When Esteban, the church parking lot attendant, was charged with heresy, no one took the accusation seriously — at least not at first. He viewed his trial as one more platform for The Story, and with a very influential audience. No one could have predicted the crowd becoming a mob, and his listeners becoming his executioners.
If you recognize this account of the stoning of Steven from the book of Acts in the Bible’s New Testament, you’re ready to read Into the Fray by Matt Mikalatos. Transporting first-century events and characters into present-day settings pushes aside the veil of historical remove: “Oh, yes, this is the way it would have felt if I had been there. This is the prejudice, or the legalism, or the wrong-headedness that exists today in the church . . . that exists in my own heart.”
With each chapter built around a modern-day re-telling of a narrative from the early church, Matt tells it slant and then pulls back the magnifying glass — behold, it’s a mirror, and the revulsion that Dr. Lucas (Luke, the author of Acts) feels for the Ethiopian eunuch calls out our present-day homophobia or rejection of those who challenge our neat categories. The problem of feeding the Greek widows becomes a discussion of the bodies’ slow acceptance of minorities, our rejection of the “unlikely person” who just shows up one Sunday, and the logistics of church growth. Just what would happen if our fellowship went from 120 people to three thousand plus? That’s a lot of folding chairs!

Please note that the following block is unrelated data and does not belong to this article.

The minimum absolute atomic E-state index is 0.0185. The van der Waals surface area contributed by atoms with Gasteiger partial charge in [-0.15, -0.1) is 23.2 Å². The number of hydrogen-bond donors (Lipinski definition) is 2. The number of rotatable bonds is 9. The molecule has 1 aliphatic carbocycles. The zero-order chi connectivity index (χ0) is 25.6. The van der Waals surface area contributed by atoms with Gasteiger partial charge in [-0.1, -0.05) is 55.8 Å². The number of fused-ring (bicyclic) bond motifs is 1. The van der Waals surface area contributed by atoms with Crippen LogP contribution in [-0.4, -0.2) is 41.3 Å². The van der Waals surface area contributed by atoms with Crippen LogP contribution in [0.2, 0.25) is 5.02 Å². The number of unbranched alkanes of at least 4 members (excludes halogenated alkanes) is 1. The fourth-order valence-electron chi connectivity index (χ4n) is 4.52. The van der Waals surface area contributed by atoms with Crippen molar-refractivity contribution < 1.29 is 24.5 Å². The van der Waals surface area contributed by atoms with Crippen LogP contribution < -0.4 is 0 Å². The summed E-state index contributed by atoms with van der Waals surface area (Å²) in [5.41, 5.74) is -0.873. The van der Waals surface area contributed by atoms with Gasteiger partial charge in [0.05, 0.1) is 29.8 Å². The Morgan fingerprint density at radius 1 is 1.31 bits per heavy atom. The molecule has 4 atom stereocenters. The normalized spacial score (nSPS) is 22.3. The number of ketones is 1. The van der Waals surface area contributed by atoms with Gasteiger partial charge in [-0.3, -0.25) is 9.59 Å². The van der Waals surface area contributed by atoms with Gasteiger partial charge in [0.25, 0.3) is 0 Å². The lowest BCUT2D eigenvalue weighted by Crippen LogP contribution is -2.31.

Matt’s writing reads like the transcript of a TED talk or an NPR show, and just as The First Time We Saw Him drew me into the plot of familiar gospel stories because of the unfamiliarity of their re-telling, Into the Fray reveals the power of story to cut through our staid and settled thinking, to send tremors to the heart. Savor this description of the Good News, put into the mouth of Ananias:
“It moved into homes through tiny cracks like a mist. It burst out of any prison cell, strong as a lion. It couldn’t be contained or controlled, only heard or received or retold. . . Of course people tried to destroy it. They tried to stamp it out like fire. They beat it with branches. They blew on it, they fanned it, they threw water on it. But the water only caused it to spread. Trying to restrain it was like trying to grab hold of the wind. Trying to stop it was like trying to put smoke back into a fire. Yes, the story burned and every person it touched was irrevocably changed.”
If this is the reason God spoke to humanity in story form, could this also be motivation, then, to tell our own stories? Paul did not share the stories of John or Peter; it was his own compelling and powerful encounters with God and his adventures on The Way that drew first-century Gentiles to Christ and that continue to capture our imagination today.
Could this be the reason why the book of Acts ends as it does, with Paul “preaching the kingdom of God and teaching the things which concern the Lord Jesus Christ with all confidence, no one forbidding him,” (Acts 28:31)? Paul was a story-teller, and we are invited to pick up the thread of his Tale, to demonstrate the Spirit’s weaving of life into Life until the fibers of the story touch every corner of the world. Our stories do matter.
This book was provided by BakerBooks, a division of Baker Publishing Group, in exchange for my review. I am disclosing this in accordance with the Federal Trade Commission’s 16 CFR, Part 255 : “Guides Concerning the Use of Endorsements and Testimonials in Advertising.”
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